In mathematics, the axiom of choice, or AC, is an axiom of set theory equivalent to the statement that ''a Cartesian product of a collection of nonempty sets is nonempty''. Informally put, the axiom of choice says that given any collection of sets, each containing at least one element, it is possible to construct a new set by arbitrarily choosing one element from each set, even if the collection is infinite. Formally, it states that for every indexed family (S_i)_ of nonempty sets, there exists an indexed set (x_i)_ such that x_i \in S_i for every i \in I. The axiom of choice was formulated in 1904 by Ernst Zermelo in order to formalize his proof of the wellordering theorem. In many cases, a set arising from choosing elements arbitrarily can be made without invoking the axiom of choice; this is, in particular, the case if the number of sets from which to choose the elements is finite, or if a canonical rule on how to choose the elements is available – some distinguis ... [...More Info...] [...Related Items...] OR: [Wikipedia] [Google] [Baidu] 

Retract (category Theory)
In category theory, a branch of mathematics, a section is a right inverse of some morphism. Dually, a retraction is a left inverse of some morphism. In other words, if f: X\to Y and g: Y\to X are morphisms whose composition f \circ g: Y\to Y is the identity morphism on Y, then g is a section of f, and f is a retraction of g. Every section is a monomorphism (every morphism with a left inverse is leftcancellative), and every retraction is an epimorphism (every morphism with a right inverse is rightcancellative). In algebra, sections are also called split monomorphisms and retractions are also called split epimorphisms. In an abelian category, if f: X\to Y is a split epimorphism with split monomorphism g: Y\to X, then X is isomorphic to the direct sum of Y and the kernel of f. The synonym coretraction for section is sometimes seen in the literature, although rarely in recent work. Properties * A section that is also an epimorphism is an isomorphism. Dually a retraction that ... [...More Info...] [...Related Items...] OR: [Wikipedia] [Google] [Baidu] 

Inverse Function
In mathematics, the inverse function of a function (also called the inverse of ) is a function that undoes the operation of . The inverse of exists if and only if is bijective, and if it exists, is denoted by f^ . For a function f\colon X\to Y, its inverse f^\colon Y\to X admits an explicit description: it sends each element y\in Y to the unique element x\in X such that . As an example, consider the realvalued function of a real variable given by . One can think of as the function which multiplies its input by 5 then subtracts 7 from the result. To undo this, one adds 7 to the input, then divides the result by 5. Therefore, the inverse of is the function f^\colon \R\to\R defined by f^(y) = \frac . Definitions Let be a function whose domain is the set , and whose codomain is the set . Then is ''invertible'' if there exists a function from to such that g(f(x))=x for all x\in X and f(g(y))=y for all y\in Y. If is invertible, then there is exactly one function ... [...More Info...] [...Related Items...] OR: [Wikipedia] [Google] [Baidu] 

Horizontal Line Test
In mathematics, the horizontal line test is a test used to determine whether a function is injective (i.e., onetoone). In calculus A ''horizontal line'' is a straight, flat line that goes from left to right. Given a function f \colon \mathbb \to \mathbb (i.e. from the real numbers to the real numbers), we can decide if it is injective by looking at horizontal lines that intersect the function's graph. If any horizontal line y=c intersects the graph in more than one point, the function is not injective. To see this, note that the points of intersection have the same yvalue (because they lie on the line y=c) but different x values, which by definition means the function cannot be injective. Variations of the horizontal line test can be used to determine whether a function is surjective or bijective: *The function ''f'' is surjective (i.e., onto) if and only if its graph intersects any horizontal line at least once. *''f'' is bijective if and only if any horizontal line will i ... [...More Info...] [...Related Items...] OR: [Wikipedia] [Google] [Baidu]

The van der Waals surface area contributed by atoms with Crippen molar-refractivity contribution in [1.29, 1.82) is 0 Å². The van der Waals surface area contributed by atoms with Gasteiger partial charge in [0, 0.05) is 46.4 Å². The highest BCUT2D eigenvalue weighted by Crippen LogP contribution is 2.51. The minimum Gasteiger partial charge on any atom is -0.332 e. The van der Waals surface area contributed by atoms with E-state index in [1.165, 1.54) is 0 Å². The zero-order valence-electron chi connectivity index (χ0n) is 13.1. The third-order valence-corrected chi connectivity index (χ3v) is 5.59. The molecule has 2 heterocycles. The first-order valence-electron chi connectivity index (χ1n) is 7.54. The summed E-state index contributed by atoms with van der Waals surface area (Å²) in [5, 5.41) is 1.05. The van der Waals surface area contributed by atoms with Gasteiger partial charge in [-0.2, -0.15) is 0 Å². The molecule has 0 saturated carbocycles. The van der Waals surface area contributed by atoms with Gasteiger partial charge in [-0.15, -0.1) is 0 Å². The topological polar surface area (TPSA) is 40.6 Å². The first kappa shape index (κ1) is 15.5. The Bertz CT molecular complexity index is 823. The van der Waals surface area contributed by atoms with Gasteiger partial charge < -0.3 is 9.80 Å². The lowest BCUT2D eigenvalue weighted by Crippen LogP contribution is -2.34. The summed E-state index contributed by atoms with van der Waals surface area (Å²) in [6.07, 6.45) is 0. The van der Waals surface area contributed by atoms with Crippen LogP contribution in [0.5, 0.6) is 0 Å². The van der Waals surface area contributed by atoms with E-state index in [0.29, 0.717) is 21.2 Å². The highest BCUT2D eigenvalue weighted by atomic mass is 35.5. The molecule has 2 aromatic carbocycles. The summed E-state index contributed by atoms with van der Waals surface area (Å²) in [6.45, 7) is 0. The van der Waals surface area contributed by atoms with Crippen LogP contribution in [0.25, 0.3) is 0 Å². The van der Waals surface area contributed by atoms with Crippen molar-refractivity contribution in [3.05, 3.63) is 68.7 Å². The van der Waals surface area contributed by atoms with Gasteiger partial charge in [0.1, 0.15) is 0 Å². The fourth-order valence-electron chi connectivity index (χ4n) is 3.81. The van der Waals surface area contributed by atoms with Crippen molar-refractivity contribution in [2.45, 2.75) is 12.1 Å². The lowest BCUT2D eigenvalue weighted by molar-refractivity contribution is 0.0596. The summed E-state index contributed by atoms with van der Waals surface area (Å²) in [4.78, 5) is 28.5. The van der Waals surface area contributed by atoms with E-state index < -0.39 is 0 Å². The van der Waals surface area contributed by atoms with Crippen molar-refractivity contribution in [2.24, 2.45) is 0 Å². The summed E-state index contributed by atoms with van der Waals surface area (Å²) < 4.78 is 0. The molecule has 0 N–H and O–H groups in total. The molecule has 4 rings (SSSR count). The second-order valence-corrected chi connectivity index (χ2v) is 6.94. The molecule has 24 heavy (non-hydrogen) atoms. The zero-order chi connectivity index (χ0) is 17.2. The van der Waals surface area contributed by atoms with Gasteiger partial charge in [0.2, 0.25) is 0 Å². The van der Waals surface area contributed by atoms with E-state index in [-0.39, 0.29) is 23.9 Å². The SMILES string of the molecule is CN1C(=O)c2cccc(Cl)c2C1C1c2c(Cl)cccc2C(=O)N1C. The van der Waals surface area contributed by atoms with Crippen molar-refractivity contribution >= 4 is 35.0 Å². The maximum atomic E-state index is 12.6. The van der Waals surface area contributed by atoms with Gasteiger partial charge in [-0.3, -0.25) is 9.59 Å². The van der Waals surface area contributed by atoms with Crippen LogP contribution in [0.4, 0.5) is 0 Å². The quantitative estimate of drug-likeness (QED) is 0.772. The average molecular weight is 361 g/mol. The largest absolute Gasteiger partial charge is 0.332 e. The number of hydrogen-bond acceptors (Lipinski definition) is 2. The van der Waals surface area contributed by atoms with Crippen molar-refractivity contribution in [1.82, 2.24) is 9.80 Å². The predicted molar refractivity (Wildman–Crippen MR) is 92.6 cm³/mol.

Real Line
In elementary mathematics, a number line is a picture of a graduated straight line that serves as visual representation of the real numbers. Every point of a number line is assumed to correspond to a real number, and every real number to a point. The integers are often shown as speciallymarked points evenly spaced on the line. Although the image only shows the integers from –3 to 3, the line includes all real numbers, continuing forever in each direction, and also numbers that are between the integers. It is often used as an aid in teaching simple addition and subtraction, especially involving negative numbers. In advanced mathematics, the number line can be called as a real line or real number line, formally defined as the set of all real numbers, viewed as a geometric space, namely the Euclidean space of dimension one. It can be thought of as a vector space (or affine space), a metric space, a topological space, a measure space, or a linear continuum. Just like ... [...More Info...] [...Related Items...] OR: [Wikipedia] [Google] [Baidu] 

Natural Logarithm
The natural logarithm of a number is its logarithm to the base of the mathematical constant , which is an irrational and transcendental number approximately equal to . The natural logarithm of is generally written as , , or sometimes, if the base is implicit, simply . Parentheses are sometimes added for clarity, giving , , or . This is done particularly when the argument to the logarithm is not a single symbol, so as to prevent ambiguity. The natural logarithm of is the power to which would have to be raised to equal . For example, is , because . The natural logarithm of itself, , is , because , while the natural logarithm of is , since . The natural logarithm can be defined for any positive real number as the area under the curve from to (with the area being negative when ). The simplicity of this definition, which is matched in many other formulas involving the natural logarithm, leads to the term "natural". The definition of the natural logarithm can the ... [...More Info...] [...Related Items...] OR: [Wikipedia] [Google] [Baidu] 

Exponential Function
The exponential function is a mathematical function denoted by f(x)=\exp(x) or e^x (where the argument is written as an exponent). Unless otherwise specified, the term generally refers to the positivevalued function of a real variable, although it can be extended to the complex numbers or generalized to other mathematical objects like matrices or Lie algebras. The exponential function originated from the notion of exponentiation (repeated multiplication), but modern definitions (there are several equivalent characterizations) allow it to be rigorously extended to all real arguments, including irrational numbers. Its ubiquitous occurrence in pure and applied mathematics led mathematician Walter Rudin to opine that the exponential function is "the most important function in mathematics". The exponential function satisfies the exponentiation identity e^ = e^x e^y \text x,y\in\mathbb, which, along with the definition e = \exp(1), shows that e^n=\underbrace_ for positi ... [...More Info...] [...Related Items...] OR: [Wikipedia] [Google] [Baidu]